Governor's office said in a statement that a truck full of explosives stopped near the Karşıyaka police station and was detonated, burning two buses and a car to the ground.
There was no immediate claim of responsibility for the blast Monday night in Gaziantep, near the Syrian border. Terrorists of the Kurdistan Workers' Party (PKK) are active in the area, and the fight between Turkish security forces and terrorists, who seek autonomy in Turkey's predominantly Kurdish southeast, has intensified in recent weeks.
Television footage showed firefighters attempting to douse a fierce blaze that gutted several vehicles. Medics assisted a wounded person on a stretcher, and ambulance sirens wailed as bystanders gathered to survey the wreckage.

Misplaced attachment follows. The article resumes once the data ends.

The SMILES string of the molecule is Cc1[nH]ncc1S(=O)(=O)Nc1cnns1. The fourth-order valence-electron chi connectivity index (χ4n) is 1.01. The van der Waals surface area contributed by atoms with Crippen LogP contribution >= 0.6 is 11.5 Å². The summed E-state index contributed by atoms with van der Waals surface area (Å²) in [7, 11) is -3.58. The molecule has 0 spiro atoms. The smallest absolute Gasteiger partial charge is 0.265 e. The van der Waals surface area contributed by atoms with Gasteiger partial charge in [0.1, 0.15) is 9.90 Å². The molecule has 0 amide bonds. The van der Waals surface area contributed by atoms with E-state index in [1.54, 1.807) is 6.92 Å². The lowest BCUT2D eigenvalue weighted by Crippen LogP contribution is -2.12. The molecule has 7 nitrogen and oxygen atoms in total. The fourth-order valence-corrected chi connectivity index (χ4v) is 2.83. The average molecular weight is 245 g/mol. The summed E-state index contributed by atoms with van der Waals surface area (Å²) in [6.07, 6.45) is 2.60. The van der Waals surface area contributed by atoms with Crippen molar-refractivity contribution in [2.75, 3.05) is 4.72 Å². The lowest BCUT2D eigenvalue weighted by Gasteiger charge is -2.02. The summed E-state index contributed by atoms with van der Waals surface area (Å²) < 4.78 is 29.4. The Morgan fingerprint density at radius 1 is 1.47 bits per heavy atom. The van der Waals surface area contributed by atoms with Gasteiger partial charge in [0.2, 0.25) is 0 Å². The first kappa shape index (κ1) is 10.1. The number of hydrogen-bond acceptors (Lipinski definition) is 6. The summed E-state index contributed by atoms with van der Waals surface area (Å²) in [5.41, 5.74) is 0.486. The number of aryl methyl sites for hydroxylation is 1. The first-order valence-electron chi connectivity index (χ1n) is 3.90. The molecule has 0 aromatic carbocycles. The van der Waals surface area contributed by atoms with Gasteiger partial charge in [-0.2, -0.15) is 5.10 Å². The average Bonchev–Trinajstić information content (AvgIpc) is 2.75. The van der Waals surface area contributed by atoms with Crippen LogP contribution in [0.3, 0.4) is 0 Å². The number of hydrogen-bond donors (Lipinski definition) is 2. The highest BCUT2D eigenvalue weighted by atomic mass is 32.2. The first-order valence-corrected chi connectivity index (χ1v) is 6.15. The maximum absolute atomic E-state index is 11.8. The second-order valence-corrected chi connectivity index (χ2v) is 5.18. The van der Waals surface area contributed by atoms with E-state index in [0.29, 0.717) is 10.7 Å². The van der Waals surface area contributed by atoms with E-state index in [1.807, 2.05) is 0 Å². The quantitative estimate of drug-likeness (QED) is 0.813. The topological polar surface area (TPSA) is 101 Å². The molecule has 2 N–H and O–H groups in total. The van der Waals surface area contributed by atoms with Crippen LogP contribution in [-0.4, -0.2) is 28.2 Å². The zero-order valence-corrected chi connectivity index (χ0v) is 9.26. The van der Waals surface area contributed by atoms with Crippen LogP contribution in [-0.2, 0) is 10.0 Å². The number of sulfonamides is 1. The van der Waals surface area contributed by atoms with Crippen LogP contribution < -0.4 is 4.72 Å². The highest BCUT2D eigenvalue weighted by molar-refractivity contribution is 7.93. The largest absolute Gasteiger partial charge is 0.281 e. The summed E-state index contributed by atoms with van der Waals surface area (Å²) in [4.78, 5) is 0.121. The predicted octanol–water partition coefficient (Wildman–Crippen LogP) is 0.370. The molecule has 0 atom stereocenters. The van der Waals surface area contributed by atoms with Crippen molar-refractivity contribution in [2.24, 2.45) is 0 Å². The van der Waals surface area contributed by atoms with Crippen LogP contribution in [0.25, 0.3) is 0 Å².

The blast comes at a delicate time for the government of Prime Minister Recep Tayyip Erdoğan, which is providing refuge to tens of thousands of Syrians who have fled the civil war in their country, and is seeking, along with its Western and Arab allies, the ouster of Syrian President Bashar Assad.
Within its borders, the Turkish state has granted more cultural rights to Kurds as a means of easing the long-running conflict with a significant portion of the ethnic minority, but there is still a great deal of distrust between Ankara and many Kurds.
The PKK operates from bases in the mountains of northern Iraq, and Turkish jets have periodically conducted bombing raids there.
Last week, a Turkish lawmaker was freed by his PKK terrorist captors. Hüseyin Aygün, a member of parliament from the main opposition party, was kidnapped at a roadblock while touring his precinct in the southeastern province of Tunceli.